“Rock Island Line”, made famous by Lonnie Donegan, never fails to amuse and entertain and for the “Sheikh of Araby” Moreton took a leaf out of the Hungarians’ book when he rummaged in his bag and dug out an Arab headdress!

“King Of The Swingers” (from “Jungle Book”) kept the fun quotient up as Moreton delivered for a non specialist audience. The closing “Black Mountain Rag” delivered a final dose of fretboard wizardry.

The audience seemed to enjoy it all well enough but Moreton’s club appearance had been more satisfying musically and a better demonstration of his all round skills. My review of that performance can be read here;


“Miss Kitty” or “Kitty Bevan” appears to be the alias of South Wales based vocalist Bev Gough. Formerly known as the Kitty Bevan Quartet her current band has mutated into Kitty & The Purramours, a quintet containing some of South Wales’ finest jazz musicians including Jim Barber on keyboard, Glen Manby on tenor sax, Donnie Joe Sweeney on bass and vocals and Greg Evans at the drums.

The instrumentalists took to the stage first with Sweeney announcing the arrival of Kitty as the group romped through a jazzed up version of the Steve Miller pop hit “Abracadabra” with solos from Manby on tenor, Kitty on alto sax and Barber at the keyboard.

The rarely heard Billie Holiday song “Spreading Rhythm Around” followed and was suitably bouncy and rhythmic with Sweeney enjoying a double bass feature.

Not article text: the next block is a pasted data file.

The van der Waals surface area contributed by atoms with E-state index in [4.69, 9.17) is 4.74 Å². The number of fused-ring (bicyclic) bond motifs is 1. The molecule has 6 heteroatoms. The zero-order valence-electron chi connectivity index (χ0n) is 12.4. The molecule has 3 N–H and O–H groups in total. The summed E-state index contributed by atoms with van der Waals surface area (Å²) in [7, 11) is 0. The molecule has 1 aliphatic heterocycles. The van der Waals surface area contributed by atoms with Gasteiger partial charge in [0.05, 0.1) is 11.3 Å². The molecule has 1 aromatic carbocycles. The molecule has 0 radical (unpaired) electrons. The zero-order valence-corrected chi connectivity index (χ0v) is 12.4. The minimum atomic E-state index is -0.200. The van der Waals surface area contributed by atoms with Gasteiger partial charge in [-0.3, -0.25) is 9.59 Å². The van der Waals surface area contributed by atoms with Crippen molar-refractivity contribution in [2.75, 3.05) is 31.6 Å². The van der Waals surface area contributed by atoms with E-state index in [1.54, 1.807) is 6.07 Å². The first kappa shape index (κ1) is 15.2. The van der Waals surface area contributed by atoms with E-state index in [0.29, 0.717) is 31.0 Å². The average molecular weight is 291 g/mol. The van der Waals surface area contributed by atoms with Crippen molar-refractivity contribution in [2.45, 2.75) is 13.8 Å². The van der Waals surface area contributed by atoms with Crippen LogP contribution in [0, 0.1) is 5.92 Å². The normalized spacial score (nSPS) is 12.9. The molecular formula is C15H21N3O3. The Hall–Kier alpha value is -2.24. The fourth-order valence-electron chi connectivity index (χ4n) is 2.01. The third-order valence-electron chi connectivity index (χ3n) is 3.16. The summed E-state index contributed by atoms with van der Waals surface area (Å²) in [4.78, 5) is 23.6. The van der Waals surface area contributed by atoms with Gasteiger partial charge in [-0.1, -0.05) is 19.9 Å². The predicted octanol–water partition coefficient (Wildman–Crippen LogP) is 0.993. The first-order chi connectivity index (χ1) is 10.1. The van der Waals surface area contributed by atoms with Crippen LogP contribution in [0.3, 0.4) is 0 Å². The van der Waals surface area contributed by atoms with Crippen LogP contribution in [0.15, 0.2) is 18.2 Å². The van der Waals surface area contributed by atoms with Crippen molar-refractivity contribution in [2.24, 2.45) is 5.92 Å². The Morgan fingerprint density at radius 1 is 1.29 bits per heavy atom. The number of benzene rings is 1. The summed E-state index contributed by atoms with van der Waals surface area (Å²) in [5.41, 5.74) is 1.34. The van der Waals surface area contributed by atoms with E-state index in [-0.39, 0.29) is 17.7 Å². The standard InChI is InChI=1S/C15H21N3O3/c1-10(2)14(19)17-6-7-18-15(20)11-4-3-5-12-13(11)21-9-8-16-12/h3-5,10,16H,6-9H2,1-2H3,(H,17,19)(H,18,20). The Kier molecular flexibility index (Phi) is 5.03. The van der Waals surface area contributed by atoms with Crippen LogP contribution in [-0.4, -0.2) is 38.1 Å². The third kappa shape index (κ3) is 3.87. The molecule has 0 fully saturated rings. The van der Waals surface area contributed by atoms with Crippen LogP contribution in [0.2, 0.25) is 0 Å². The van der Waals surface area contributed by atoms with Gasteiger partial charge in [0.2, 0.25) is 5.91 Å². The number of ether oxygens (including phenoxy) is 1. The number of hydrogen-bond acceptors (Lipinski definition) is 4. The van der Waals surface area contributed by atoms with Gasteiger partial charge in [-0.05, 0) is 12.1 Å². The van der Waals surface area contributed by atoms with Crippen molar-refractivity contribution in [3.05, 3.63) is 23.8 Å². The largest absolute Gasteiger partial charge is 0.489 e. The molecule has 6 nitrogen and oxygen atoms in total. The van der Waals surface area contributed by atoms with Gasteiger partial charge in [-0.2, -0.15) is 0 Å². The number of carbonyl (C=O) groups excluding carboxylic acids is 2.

Kitty’s original song “Dog In My Bag”, a swinging prohibition era pastiche, attracted a number of dancers onto the floor. Members of a local dance club they looked very stylish and professional and were undeniably impressive.

I’m used to seeing Manby playing alto sax and today’s outing on tenor was a very unusual occurrence for him. So unusual in fact that he was experiencing technical problems with his instrument and could be seen at the back of the stage frantically trying to fix it. Enter Lyndon Owen, an interested spectator today who lent Manby his own tenor, saving the day yet again! The new horn was heard to good effect on a bluesy “Swing Me Daddy”.

Now back at full strength Kitty & The Purramours proceeded to canter through swinging versions of “Cheek To Cheek” and “Accentuate The Positive” plus Kitty’s flirtatious, self penned “Captain Sugar”.

I’m used to seeing these musicians playing more obviously ‘serious’ forms of jazz and bebop but they seemed to be having a ball playing in this band and there were plenty of good solos to enjoy from Manby (such a rarity to see him on tenor) and Barber plus Kitty herself on alto. However I ultimately found Gough’s contrived “Miss Kitty” persona a bit too shrill and grating. I’ve enjoyed the playing of most of these musicians more in other jazz contexts and the Purramours band isn’t necessarily one I’d wish to listen to at home.

Nevertheless these musicians are highly popular figures with South Wales jazz audiences and Gough’s “Miss Kitty” persona communicated itself well to the non specialist audience. Personal misgivings aside this was another set that was very well received.


Founded by pianist and vocalist Neil Drinkwater (aka ‘Red Stripe’) back in 1994 the seven piece Red Stripe Band has recorded four albums and played hundreds of live shows, including many prestigious festival dates, often supporting some of the biggest names in the music business.